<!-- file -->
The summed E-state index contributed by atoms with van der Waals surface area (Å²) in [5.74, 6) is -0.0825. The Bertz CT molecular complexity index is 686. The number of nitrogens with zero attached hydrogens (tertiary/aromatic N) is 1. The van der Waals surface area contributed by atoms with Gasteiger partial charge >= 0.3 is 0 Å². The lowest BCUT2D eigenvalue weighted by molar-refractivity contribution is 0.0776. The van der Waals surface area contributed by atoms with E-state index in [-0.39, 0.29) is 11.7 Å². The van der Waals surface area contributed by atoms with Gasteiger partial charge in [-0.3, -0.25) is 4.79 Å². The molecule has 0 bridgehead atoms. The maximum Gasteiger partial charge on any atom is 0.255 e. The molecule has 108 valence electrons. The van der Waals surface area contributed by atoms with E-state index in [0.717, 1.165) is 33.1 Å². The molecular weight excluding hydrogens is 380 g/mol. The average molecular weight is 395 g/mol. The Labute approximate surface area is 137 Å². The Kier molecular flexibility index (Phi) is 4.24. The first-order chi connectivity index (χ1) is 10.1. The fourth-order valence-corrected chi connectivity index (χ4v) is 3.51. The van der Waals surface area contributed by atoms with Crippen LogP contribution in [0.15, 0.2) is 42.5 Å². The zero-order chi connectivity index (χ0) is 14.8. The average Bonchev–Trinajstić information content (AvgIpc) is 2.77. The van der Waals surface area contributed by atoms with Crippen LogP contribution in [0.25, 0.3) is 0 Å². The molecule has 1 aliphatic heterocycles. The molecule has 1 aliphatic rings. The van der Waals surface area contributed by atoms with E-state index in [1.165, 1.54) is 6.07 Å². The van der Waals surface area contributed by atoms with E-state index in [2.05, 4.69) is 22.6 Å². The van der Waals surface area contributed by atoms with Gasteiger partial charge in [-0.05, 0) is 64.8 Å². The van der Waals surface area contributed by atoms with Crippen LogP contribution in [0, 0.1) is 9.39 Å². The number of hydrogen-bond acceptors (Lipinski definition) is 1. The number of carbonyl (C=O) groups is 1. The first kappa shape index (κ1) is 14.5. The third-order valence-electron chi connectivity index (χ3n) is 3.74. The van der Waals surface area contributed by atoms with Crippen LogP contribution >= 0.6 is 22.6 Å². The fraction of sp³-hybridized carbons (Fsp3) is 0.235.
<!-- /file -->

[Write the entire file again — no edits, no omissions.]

The summed E-state index contributed by atoms with van der Waals surface area (Å²) in [5.74, 6) is -0.0825. The Bertz CT molecular complexity index is 686. The number of nitrogens with zero attached hydrogens (tertiary/aromatic N) is 1. The van der Waals surface area contributed by atoms with Gasteiger partial charge >= 0.3 is 0 Å². The lowest BCUT2D eigenvalue weighted by molar-refractivity contribution is 0.0776. The van der Waals surface area contributed by atoms with E-state index in [-0.39, 0.29) is 11.7 Å². The van der Waals surface area contributed by atoms with Gasteiger partial charge in [-0.3, -0.25) is 4.79 Å². The molecule has 0 bridgehead atoms. The maximum Gasteiger partial charge on any atom is 0.255 e. The molecule has 108 valence electrons. The van der Waals surface area contributed by atoms with E-state index in [0.717, 1.165) is 33.1 Å². The molecular weight excluding hydrogens is 380 g/mol. The average molecular weight is 395 g/mol. The Labute approximate surface area is 137 Å². The Kier molecular flexibility index (Phi) is 4.24. The first-order chi connectivity index (χ1) is 10.1. The fourth-order valence-corrected chi connectivity index (χ4v) is 3.51. The van der Waals surface area contributed by atoms with Crippen LogP contribution in [0.15, 0.2) is 42.5 Å². The zero-order chi connectivity index (χ0) is 14.8. The average Bonchev–Trinajstić information content (AvgIpc) is 2.77. The van der Waals surface area contributed by atoms with Crippen LogP contribution in [0.25, 0.3) is 0 Å². The molecule has 1 aliphatic heterocycles. The molecule has 1 aliphatic rings. The van der Waals surface area contributed by atoms with E-state index in [1.165, 1.54) is 6.07 Å². The van der Waals surface area contributed by atoms with E-state index in [2.05, 4.69) is 22.6 Å². The van der Waals surface area contributed by atoms with Gasteiger partial charge in [-0.05, 0) is 64.8 Å². The van der Waals surface area contributed by atoms with Crippen LogP contribution in [0, 0.1) is 9.39 Å². The number of hydrogen-bond acceptors (Lipinski definition) is 1. The number of carbonyl (C=O) groups is 1. The first kappa shape index (κ1) is 14.5. The third-order valence-electron chi connectivity index (χ3n) is 3.74. The van der Waals surface area contributed by atoms with Crippen LogP contribution >= 0.6 is 22.6 Å². The fraction of sp³-hybridized carbons (Fsp3) is 0.235.